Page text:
RTFM is an initialism for the expression "Read The Following (Fucking) Manual" (sometimes "flaming" or another minced oath is substituted for "fucking") or, in the context of the Unix computer operating system, "Read The Fucking Man page".
The RTFM comment is usually expressed when the speaker is irritated by another person's question or lack of knowledge. It refers to either that person's inability to read a technical manual, or to their perceived laziness in not doing so first, before asking the question.
In expurgated texts, substitutions such as "read the flaming manual", "read the fine manual" or "read the friendly manual" are used (or similar variants). Initialisms similar to RTFM include STFW ("Search The Fucking Web"), GIYF ("Google Is Your Friend") and LMGTFY ("Let Me Google That For You"). These indicate that the questioner could have easily found the answer to their question on the World Wide Web.
Many alternative expansions for "RTFM" exist, as do many similarly-themed alternative initialisms.
The initialism appeared in print in 1979 on the Table of Contents page of the LINPACK Users' Guide in the form "R.T.F.M." -- Anonymous, suggesting that it was already well established. Cleve Moler has since revealed that a visit to Argonne National Laboratory by Tektronix Software Manager Ned Thanhouser (grandson of Edwin Thanhouser) during the development of MATLAB led to the anonymous quote.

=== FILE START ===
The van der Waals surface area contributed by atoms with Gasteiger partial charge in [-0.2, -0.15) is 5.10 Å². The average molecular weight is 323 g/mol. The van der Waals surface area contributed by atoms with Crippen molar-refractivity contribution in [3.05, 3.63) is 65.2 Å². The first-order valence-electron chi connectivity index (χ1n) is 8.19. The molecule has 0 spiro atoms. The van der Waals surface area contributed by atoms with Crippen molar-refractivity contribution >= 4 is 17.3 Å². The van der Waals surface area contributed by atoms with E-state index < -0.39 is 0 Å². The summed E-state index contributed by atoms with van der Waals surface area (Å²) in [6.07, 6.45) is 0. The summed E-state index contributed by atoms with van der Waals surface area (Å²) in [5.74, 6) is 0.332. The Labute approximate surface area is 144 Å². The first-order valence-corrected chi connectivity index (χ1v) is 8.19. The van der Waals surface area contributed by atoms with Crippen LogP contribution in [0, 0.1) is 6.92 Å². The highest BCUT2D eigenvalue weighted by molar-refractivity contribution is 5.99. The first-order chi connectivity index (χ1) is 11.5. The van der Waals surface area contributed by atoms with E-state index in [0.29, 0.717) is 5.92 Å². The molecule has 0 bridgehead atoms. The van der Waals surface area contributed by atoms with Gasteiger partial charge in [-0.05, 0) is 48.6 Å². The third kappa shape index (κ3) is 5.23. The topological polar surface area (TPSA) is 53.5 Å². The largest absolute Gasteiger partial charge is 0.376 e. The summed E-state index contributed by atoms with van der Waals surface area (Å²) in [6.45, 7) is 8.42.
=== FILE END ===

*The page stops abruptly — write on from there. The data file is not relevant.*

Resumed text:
John Bear 's 1983 book Computer Wimp! 166 Things I Wish I Had Known Before I Bought My First Computer! discusses the author hearing employees of a computer store mention RYFM ("Read Your F---- Manual").
The phrase RTFM was in common use in the early 1950s by radio and radar technicians in the US Armed Forces. Operators frequently did not check for simple faults before asking questions; for example, checking whether a power switch was on, a fuse had blown or a power cord had become disconnected. A common response would be, "Did you check the oh en oh ef ef switch (On/Off)."
List of similar initialisms
Encouraging the reading of the manual or other background information
- RTBM ("read the bloody manual") (In some countries, e.g., the UK and Australia, this is a fractionally more polite alternative with identical meaning)
- RTFA ("read the fucking/featured article"—common on news forums such as Fark.com and Slashdot, where using "TFA" instead of "the article" has become a meme)
- RTDA ("read the damn article")
- RTDM ("read the damn menu")
- RTDM ("read the damn manual")
Retorts for the initialisms above
- WABM ("write a better manual" – an answer complaining that the manual is not written well)
|Wikimedia Commons has media related to RTFM.|
- Howard, Michael, David LeBlanc, and John Viega. 19 Deadly Sins of Software Security: Programming Flaws and How to Fix Them. New York: McGraw-Hill/Osborne, 2005. ISBN 0-07-226085-8.
- Dongarra, J. J., C. B. Moler, J. R. Bunch, and G. W. Stewart. LINPACK User's Guide. Philadelphia: SIAM, 1979. ISBN 0-89871-172-X.
- Moler, Cleve. "The Tektronix 4081". Cleve's Corner. MathWorks Blogs. Retrieved 2014-02-17.
- Sperberg, Luther (1984-04-03). "Don't Be a Computer Wimp". PC Magazine. p. 261. Retrieved 24 October 2013.
- "RTBM definition". foldoc.com. Retrieved 2009-12-08.
- "Routine traffic stop has man up in arms. Er, caught red-handed. Er, never mind, just RTFA". Fark.com. 2008-11-28. Retrieved 2009-01-27.
- "RTFM is a four-letter word". Software Sustainability Institute. Retrieved 2 December 2013.
|Look up RTFM or RTFA in Wiktionary, the free dictionary.|